By Mark Barnes, head of investment research (Americas), and Christine Haggerty, global investment research
Global equity markets have diverged widely lately, with European and US stocks strongly outperforming the rest of the world. Investors have become increasingly discerning, rewarding the stocks of the economies making the strongest progress in jump-starting their economies and profit growth amid accelerating vaccination rollouts, continuing policy support and tailwinds from a global capex cycle.
As illustrated below, the huge upswing since mid-June has catapulted the Russell 1000 firmly in the winners’ corner, with a 10 percentage point lead over the rest of the world for the past 12 months. Over that same period, relative performances elsewhere have lurched more deeply into negative territory, particularly in emerging markets, developed Asia and the UK. Despite recent strength, Europe has performed roughly in line with its global peers since last year.
In large part, US outperformance reflects the dramatic shift in investor preferences away from the cyclically sensitive stocks in favor earlier in the year into higher-quality, traditional growth industries. The latter group has rebounded strongly as the rapid spread of the Delta coronavirus variant and persistent supply-chain shortages have raised concerns about the durability of the global recovery These stocks have also benefited from the easing in US long bond yields, as it lowers the discount investors apply when valuing such companies’ future cash flows.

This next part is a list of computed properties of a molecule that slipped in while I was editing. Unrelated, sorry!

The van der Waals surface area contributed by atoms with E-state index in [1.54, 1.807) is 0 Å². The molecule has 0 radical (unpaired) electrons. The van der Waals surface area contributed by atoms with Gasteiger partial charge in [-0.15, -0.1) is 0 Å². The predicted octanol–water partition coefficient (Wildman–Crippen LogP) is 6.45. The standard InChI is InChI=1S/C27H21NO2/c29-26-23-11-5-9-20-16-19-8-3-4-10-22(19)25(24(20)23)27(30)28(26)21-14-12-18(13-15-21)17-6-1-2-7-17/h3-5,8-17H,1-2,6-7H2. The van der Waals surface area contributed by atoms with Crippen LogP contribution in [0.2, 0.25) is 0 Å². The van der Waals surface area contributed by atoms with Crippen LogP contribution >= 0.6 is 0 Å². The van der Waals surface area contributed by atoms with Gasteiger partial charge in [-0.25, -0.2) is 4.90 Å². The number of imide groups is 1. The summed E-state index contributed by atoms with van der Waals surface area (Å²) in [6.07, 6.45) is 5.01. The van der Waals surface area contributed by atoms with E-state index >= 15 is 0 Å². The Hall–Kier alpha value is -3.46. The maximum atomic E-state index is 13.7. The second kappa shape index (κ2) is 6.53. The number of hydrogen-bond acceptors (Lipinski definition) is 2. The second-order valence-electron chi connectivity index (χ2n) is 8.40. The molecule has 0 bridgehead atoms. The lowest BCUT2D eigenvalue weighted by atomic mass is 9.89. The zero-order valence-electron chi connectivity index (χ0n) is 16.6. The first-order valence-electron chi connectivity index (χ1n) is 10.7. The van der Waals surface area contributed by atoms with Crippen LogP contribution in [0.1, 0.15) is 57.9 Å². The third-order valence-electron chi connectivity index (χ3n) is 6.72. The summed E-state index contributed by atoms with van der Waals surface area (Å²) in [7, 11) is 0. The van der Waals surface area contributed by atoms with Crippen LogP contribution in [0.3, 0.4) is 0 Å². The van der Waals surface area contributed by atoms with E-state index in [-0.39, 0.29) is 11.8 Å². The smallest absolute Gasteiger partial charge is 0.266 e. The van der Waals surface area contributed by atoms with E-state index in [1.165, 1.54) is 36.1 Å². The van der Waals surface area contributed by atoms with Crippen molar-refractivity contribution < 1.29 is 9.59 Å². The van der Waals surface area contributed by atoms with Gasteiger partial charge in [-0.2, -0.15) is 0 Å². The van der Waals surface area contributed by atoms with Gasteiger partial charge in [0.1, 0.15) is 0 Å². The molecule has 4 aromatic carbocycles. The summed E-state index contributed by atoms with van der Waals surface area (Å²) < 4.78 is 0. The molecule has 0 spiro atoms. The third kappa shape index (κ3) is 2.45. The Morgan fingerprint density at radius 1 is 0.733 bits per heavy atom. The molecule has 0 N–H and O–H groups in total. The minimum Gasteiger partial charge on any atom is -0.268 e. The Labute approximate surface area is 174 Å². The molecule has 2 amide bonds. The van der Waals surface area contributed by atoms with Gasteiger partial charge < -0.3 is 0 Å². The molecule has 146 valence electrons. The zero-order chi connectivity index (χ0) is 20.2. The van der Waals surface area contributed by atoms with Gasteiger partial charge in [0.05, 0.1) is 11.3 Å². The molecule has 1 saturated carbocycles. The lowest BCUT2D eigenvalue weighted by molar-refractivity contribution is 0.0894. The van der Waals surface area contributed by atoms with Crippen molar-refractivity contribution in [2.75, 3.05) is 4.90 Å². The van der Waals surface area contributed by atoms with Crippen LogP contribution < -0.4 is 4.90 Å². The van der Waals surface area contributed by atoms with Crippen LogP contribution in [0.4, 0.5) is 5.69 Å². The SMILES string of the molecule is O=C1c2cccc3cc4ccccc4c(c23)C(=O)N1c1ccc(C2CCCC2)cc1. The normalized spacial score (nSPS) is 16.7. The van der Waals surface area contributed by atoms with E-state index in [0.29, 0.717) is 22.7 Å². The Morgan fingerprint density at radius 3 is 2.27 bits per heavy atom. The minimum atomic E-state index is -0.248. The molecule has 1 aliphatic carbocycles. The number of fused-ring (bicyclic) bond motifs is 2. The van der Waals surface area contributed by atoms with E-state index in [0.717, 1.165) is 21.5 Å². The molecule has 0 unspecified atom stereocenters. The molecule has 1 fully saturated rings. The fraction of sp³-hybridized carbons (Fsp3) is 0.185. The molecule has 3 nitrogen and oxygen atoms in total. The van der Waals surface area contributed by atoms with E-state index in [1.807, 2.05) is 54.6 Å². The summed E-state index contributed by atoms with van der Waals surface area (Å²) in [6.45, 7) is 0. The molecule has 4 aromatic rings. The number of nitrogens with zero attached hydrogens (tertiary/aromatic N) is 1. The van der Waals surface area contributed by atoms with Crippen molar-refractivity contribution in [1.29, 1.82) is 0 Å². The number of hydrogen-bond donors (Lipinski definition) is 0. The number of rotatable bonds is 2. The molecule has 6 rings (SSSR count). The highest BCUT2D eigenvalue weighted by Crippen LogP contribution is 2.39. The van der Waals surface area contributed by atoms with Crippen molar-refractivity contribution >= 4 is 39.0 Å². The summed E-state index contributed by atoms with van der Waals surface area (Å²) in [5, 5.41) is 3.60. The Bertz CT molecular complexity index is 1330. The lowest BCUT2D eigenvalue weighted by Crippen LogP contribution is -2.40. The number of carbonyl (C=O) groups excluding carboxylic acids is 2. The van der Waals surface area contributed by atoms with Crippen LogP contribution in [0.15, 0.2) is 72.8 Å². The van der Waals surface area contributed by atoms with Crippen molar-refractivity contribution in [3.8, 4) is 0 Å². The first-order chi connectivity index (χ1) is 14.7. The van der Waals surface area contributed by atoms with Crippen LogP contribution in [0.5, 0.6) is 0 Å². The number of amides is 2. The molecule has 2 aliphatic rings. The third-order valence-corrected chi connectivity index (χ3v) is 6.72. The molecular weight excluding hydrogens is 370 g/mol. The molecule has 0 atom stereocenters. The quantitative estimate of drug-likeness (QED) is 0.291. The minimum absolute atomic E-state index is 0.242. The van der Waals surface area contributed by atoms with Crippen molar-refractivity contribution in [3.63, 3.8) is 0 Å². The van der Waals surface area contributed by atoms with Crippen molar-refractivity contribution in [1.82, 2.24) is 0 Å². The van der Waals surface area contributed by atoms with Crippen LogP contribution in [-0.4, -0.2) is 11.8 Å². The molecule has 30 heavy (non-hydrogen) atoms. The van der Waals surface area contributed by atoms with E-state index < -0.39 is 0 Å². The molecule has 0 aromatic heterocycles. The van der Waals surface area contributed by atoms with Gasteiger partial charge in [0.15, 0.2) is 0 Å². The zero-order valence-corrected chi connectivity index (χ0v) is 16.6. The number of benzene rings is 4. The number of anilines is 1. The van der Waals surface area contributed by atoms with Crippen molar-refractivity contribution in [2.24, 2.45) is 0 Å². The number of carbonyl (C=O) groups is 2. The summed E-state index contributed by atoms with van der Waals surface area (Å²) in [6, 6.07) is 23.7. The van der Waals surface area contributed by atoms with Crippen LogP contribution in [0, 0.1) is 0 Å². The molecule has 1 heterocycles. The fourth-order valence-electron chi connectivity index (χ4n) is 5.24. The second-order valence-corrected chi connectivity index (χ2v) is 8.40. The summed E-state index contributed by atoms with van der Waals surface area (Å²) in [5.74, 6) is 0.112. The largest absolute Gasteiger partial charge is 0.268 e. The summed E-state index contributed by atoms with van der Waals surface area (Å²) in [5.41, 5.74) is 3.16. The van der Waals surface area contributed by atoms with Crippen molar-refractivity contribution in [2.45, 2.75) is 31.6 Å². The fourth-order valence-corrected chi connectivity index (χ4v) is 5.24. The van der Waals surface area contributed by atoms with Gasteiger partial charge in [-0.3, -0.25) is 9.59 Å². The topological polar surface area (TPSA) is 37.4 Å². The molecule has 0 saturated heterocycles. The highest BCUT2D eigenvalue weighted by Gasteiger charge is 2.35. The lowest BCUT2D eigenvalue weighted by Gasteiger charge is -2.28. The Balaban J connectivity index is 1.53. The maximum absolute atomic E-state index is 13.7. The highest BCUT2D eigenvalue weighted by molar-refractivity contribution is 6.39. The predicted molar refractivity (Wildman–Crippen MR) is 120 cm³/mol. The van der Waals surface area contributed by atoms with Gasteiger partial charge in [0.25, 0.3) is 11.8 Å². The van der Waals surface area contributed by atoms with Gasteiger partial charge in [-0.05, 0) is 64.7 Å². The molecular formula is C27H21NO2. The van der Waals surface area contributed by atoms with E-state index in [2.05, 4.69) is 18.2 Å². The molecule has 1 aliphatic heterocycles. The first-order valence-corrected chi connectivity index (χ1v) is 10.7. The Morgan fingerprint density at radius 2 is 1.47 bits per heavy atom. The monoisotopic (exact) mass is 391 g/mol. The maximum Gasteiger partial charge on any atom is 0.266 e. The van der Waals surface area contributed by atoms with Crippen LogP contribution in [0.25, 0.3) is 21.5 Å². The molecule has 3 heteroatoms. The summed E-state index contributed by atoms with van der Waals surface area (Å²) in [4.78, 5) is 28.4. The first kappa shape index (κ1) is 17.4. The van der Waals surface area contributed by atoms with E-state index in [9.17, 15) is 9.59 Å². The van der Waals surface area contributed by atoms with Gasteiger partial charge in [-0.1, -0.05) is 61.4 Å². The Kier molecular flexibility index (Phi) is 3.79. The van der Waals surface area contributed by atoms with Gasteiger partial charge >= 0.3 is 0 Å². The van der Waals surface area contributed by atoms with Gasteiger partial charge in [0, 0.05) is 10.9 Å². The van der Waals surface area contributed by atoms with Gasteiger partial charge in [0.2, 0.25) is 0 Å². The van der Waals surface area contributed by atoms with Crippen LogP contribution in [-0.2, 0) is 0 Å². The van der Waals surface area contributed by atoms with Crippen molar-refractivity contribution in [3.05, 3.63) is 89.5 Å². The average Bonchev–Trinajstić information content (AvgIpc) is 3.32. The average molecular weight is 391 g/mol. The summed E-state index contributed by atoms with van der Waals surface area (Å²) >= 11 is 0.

As the weights of the newly enhanced FTSE Russell Industry Classification Benchmarks (ICB) below show, the broad US market is more heavily skewed to the recent rebound in technology and health care stocks, and less so to lagging financials and energy, than overseas peers.
Further confirmation of this shift to growth can be found in the top-10 largest sector contributions to broad US returns for the three months ended July, which have been largely concentrated in the technology software/hardware, pharmaceutical, biotech and medical equipment stocks. These sectors accounted for roughly 80% of the total for that period. Contributions to the FTSE All-World ex USA returns were smaller and skewed to more cyclical sectors such as autos; oil, gas and coal; and industrial metals.
This post first appeared on August 4 on the FTSE Russell blog.
Photo Credit: thenails via Flickr Creative Commons
The Russell 1000 Index is a stock market index that tracks the highest-ranking 1,000 stocks in the Russell 3000 Index, which represent about 90% of the total market capitalization of that index. The FTSE Europe ex UK and FTSE UK Index are one of a range of indices designed to help European investors benchmark their international investments, while the FTSE Asia Pac ex Japan and FTSE Japan cover the Asia Pacific Region. The FTSE Emerging Index provides investors with a comprehensive means of measuring the performance of the most liquid large- and mid-cap companies in the emerging markets. Investors can’t invest directly in indexes.
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